The community has gained support for the preservation of the forest from many organisations and people across the political spectrum, such as State Planning Minister Rob Stokes, State Environment Minister and Treasurer Matt Kean, Federal Labor Member for Gilmore Fiona Phillips, the Independent Member of the State Legislative Council Justin Field, Greens Member of the Legislative Council David Shoebridge, the NSW Greens Party, Liberal Member for South Coast Shelley Hancock, the Foundation for National Parks, the local and state Labor Party, Mayor Amanda Findley and the other Labor and Greens councillors.
The recommendations and support of some of the most learned and important scientists and ecologists in Australia include Professor Christopher Dickman and Professor David Lindenmayer. A 120,000 signature Change.org petition, media personalities, actors, film stars and film makers, artists and musicians and the support of hundreds if not thousands of environmentally minded individuals and organisations locally, nationally, and across the world who watched our country and ecosystems annihilated, all understand the importance of preserving these unburnt habitats.
Despite this incredible knowledge and support for the community, the seven Shoalhaven councillors with allegiances to Watson’s ‘Independents’, holding a majority on Council, have consistently worked against calls to protect and conserve this land. Their tactics have been to vilify the local community. The question must be asked of them, against the context of the Black Summer Fires, species extinction and environmental collapse, why is destroying this important unburnt habitat and ecosystem more important than saving it?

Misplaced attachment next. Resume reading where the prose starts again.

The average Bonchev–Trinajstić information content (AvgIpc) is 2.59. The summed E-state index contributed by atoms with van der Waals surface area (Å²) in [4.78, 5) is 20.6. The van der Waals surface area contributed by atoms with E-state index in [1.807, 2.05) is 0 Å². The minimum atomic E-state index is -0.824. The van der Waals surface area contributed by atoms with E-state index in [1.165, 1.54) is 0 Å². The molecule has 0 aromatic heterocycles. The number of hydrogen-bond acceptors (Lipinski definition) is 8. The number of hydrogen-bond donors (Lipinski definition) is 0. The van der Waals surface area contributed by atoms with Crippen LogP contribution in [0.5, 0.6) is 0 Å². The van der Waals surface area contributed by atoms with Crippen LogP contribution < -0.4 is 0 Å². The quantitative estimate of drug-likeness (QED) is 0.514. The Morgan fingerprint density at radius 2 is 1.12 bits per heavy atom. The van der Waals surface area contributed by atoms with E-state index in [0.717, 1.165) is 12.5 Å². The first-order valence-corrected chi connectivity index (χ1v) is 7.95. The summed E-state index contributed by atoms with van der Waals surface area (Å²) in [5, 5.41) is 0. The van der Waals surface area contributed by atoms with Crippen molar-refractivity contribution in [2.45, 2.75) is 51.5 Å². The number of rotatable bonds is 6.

The Shoalhaven is a special place that has no doubt inspired people for a verylong period of time. To be amongst nature surrounded by the myriad sights, smells and sounds of life, it’s a place where our senses become awakened. These are the places where the awareness of our connection with all living things becomes apparent and so it reminds us to remember who we are, where we come from. The forest is not only a biological source it’s a source of imagination, inspiration and relationship. It is a powerful place.
The residents here and the visitors who have fallen in love with the beauty of the Bendalong/Manyana area have stood up to battle the mobs that would destroy it. The ocean is still clean here and our air is clean. Our kids play on the streets and footpaths here and around the Shoalhaven. It’s still a great place to visit and to live and raise a family. But there will always be those that would destroy those things that we love about being here. Manyana and surrounding villages are only one of many communities in the Shoalhaven fighting to save biodiversity and their environment for future generations.